Circle photo of Stacy Turner outside with notes from the head next to it

On Thursday, December 1, Hamlin Robinson School hosted the grand opening of our new middle school building. It’s hard to describe the myriad of emotions I felt and witnessed.

Given how much time and effort went into getting us here, it was hard to believe the wait was finally over. There was a palpable sense of anticipation as people approached the front door, excited to finally see and explore the new building. When looking at everything together, it is evident HRS is a fast-growing, comprehensive campus with facilities prepared to meet demand and the needs of our students. The current and new buildings complement each other beautifully.

The Hamlin Robinson School name on the north side of the building is visible when exiting I-90 – it’s amazing!

At the event, I visited with current middle school students and families, current lower school students and families, alumni from as far back as the 1990’s, current board members, former board members including one from the late 1980’s, former faculty and staff, a previous HRS head of school, representatives from other schools, donors, the building architects, the project manager, the construction team and their families, and numerous friends of the school. I also had the opportunity to meet many of the family members and friends of our faculty and staff who came to offer support and share in the excitement.

Why is this such a big deal? There are lots of reasons, of course, and some stand out more than others. It goes back to the conversations and philosophy we developed and practiced when we were building our first school that became our permanent home in 2015.

We wanted the space to be welcoming, well-lit, designed to serve the specific learning needs of our students, and to feel warm and special.

I wish I had a recording for every time someone shared with me how they either learned or taught in a space that really wasn’t meant or designed for teaching and learning. That might have been a closet, a basement, a kitchen, a portable, or just a classroom without good lighting or resources. For some reason, the rooms designated for students who learn differently didn’t offer inspiration and never seemed to receive much attention or resources. It wasn’t that long ago HRS didn’t have resources for space either.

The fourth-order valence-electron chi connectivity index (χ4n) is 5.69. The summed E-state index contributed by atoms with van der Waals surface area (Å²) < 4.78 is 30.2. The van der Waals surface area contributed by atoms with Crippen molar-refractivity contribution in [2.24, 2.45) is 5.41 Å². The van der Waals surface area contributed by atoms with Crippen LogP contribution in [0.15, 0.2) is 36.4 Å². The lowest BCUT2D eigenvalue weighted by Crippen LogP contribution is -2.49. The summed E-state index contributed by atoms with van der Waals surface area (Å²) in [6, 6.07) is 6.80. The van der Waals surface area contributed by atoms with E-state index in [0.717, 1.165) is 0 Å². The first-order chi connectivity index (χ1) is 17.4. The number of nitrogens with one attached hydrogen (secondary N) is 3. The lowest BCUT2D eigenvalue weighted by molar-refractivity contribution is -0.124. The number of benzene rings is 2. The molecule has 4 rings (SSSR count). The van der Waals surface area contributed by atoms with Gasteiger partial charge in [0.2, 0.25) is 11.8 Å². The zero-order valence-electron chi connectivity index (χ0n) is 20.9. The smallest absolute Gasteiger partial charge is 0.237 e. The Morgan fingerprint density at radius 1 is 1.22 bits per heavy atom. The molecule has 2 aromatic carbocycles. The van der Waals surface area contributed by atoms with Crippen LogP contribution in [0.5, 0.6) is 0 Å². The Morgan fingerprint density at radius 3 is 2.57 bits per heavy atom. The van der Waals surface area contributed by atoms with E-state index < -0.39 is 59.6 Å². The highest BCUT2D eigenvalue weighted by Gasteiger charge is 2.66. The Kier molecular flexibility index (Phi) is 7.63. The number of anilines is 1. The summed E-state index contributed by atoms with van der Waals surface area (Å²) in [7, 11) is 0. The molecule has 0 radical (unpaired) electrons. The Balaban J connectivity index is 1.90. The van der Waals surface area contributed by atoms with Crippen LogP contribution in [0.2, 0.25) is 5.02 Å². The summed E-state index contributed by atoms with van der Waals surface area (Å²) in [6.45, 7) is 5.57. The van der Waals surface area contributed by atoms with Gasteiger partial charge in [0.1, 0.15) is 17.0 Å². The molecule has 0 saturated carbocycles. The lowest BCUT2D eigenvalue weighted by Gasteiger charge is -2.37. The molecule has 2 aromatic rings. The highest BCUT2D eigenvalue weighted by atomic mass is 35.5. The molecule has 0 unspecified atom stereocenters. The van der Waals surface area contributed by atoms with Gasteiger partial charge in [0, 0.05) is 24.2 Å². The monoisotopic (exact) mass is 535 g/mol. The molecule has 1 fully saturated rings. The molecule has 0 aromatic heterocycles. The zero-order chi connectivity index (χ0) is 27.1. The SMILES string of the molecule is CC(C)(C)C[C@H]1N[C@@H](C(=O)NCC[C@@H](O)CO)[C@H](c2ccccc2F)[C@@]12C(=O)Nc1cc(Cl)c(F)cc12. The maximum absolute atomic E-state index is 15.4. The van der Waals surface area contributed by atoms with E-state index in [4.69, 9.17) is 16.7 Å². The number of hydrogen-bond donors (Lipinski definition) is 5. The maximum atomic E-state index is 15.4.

I also hear story after story about how students feel when they realize they don’t learn the same way as their peers. The results can be and are profound – from a loss of self-esteem to feeling stupid or dumb, to school refusal, to physical symptoms like stomach aches and headaches – the list goes on. This is a tragedy – because we know there is scientific evidence that effective, multi-sensory literacy instruction works for all students, not just students with dyslexia or other language-based learning differences. Every student deserves to learn how to read.

This new building will allow HRS to enroll up to 225 students in the middle school, and expand the lower school to 275 students, nearly doubling our current capacity. It will also allow us to expand the services of the HRS Learning Center to provide educational resources to families, educators, and the public. There is need and it is evidenced by our growth and our community of supporters. Our educational approach is a proven method, and it isn’t new or controversial – it’s based on the science a reading.

Research suggests if every student was taught to read using approaches that work for students with dyslexia, reading achievement would improve overall.

On the way out, several people commented on the quality, passion, and knowledge of our faculty and staff. We are a dynamic team made up of educational professionals dedicated to the mission established by our founders – to ignite the academic and creative potential of students with dyslexia and other

language-based learning differences. We stand on the shoulders of these founding families – and without them, none of this would be possible.

The new building is impressive and sparked people’s creativity and imagination. The strong sense of community was on display, especially watching the obvious pride in the students as they shared their school and teachers with their families. Overall, the event and everything it represents, was magical.

Stacy Turner
Head of School